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Dr. Axel Rauschmayer
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Promise-based functions should not throw exceptions

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This blog post gives tips for error handling in asynchronous, Promise-based functions.

Operational errors vs. programmer errors  

In programs, there are two kinds of errors:

  • Operational errors happen when a correct program encounters an exceptional situation that requires deviating from the “normal” algorithm. For example, a storage device may run out of memory while the program is writing data to it. This kind of error is expected.

  • Programmer errors happen when code does something wrong. For example, a function may require a parameter to be a string, but receives a number. This kind of error is unexpected.

Operational errors: don’t mix rejections and exceptions  

For operational errors, each function should support exactly one way of signaling errors. For Promise-based functions that means not mixing rejections and exceptions, which is the same as saying that they shouldn’t throw exceptions.

Programmer errors: fail quickly  

For programmer errors, it usually makes sense to fail as quickly as possible:

function downloadFile(url) {
    if (typeof url !== 'string') {
        throw new Error('Illegal argument: ' + url);
    }
    return new Promise(···).
}

Note that this is not a hard and fast rule. You have to decide whether or not you can handle exceptions in a meaningful way in your asynchronous code.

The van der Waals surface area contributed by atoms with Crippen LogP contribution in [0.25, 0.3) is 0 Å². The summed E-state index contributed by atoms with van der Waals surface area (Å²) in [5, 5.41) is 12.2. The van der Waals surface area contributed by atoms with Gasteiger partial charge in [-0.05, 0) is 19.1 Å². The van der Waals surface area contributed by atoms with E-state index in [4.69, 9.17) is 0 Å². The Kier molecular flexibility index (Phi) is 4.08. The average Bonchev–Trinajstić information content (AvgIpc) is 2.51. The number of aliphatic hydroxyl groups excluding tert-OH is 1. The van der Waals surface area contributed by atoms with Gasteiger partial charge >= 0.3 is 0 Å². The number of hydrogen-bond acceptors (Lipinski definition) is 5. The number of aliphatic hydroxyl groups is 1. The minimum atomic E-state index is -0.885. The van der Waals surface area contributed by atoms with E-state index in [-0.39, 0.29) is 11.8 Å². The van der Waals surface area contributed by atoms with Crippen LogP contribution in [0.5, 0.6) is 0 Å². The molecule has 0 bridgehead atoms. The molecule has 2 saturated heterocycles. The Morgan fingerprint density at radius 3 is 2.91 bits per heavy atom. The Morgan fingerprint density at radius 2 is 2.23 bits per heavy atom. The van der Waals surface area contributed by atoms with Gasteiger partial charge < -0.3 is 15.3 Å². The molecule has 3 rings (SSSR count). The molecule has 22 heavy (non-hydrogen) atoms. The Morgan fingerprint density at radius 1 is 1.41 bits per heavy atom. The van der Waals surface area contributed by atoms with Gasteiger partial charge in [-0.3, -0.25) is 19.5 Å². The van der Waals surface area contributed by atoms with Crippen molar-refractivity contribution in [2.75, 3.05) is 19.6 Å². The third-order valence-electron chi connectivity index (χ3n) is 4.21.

Handling exceptions in Promise-based functions  

If exceptions are thrown inside the callbacks of then() and catch() then that’s not a problem, because these two methods convert them to rejections.

However, things are different if you start your async function by doing something synchronous:

function asyncFunc() {
    doSomethingSync(); // (A)
    return doSomethingAsync()
    .then(result => {
        ···
    });
}

If an exception is thrown in line A then the whole function throws an exception. There are two solutions to this problem.

Solution 1: returning a rejected Promise  

You can catch exceptions and return them as rejected Promises:

function asyncFunc() {
    try {
        doSomethingSync();
        return doSomethingAsync()
        .then(result => {
            ···
        });
    } catch (err) {
        return Promise.reject(err);
    }
}

Solution 2: executing the sync code inside a callback  

You can also start a chain of then() method calls via Promise.resolve() and execute the synchronous code inside a callback:

function asyncFunc() {
    return Promise.resolve()
    .then(() => {
        doSomethingSync();
        return doSomethingAsync();
    })
    .then(result => {
        ···
    });
}

An alternative is to start the Promise chain via the Promise constructor:

function asyncFunc() {
    return new Promise((resolve, reject) => {
        doSomethingSync();
        resolve(doSomethingAsync());
    })
    .then(result => {
        ···
    });
}

This approach saves you a tick (the synchronous code is executed right away), but it makes your code less regular.

Async functions and exceptions  

Brian Terlson points out that async functions reflect a preference for not mixing exceptions and rejections: Originally, if an async function had a default value that threw an exception then the function would throw an exception. Now, the function rejects the Promise it returns.

Further reading  

Acknowledgements: this post was inspired by a post by user Mörre Noseshine in the “Exploring ES6” Google Group. Im also thankful for the feedback to a tweet asking whether it is OK to throw exceptions from Promise-based functions.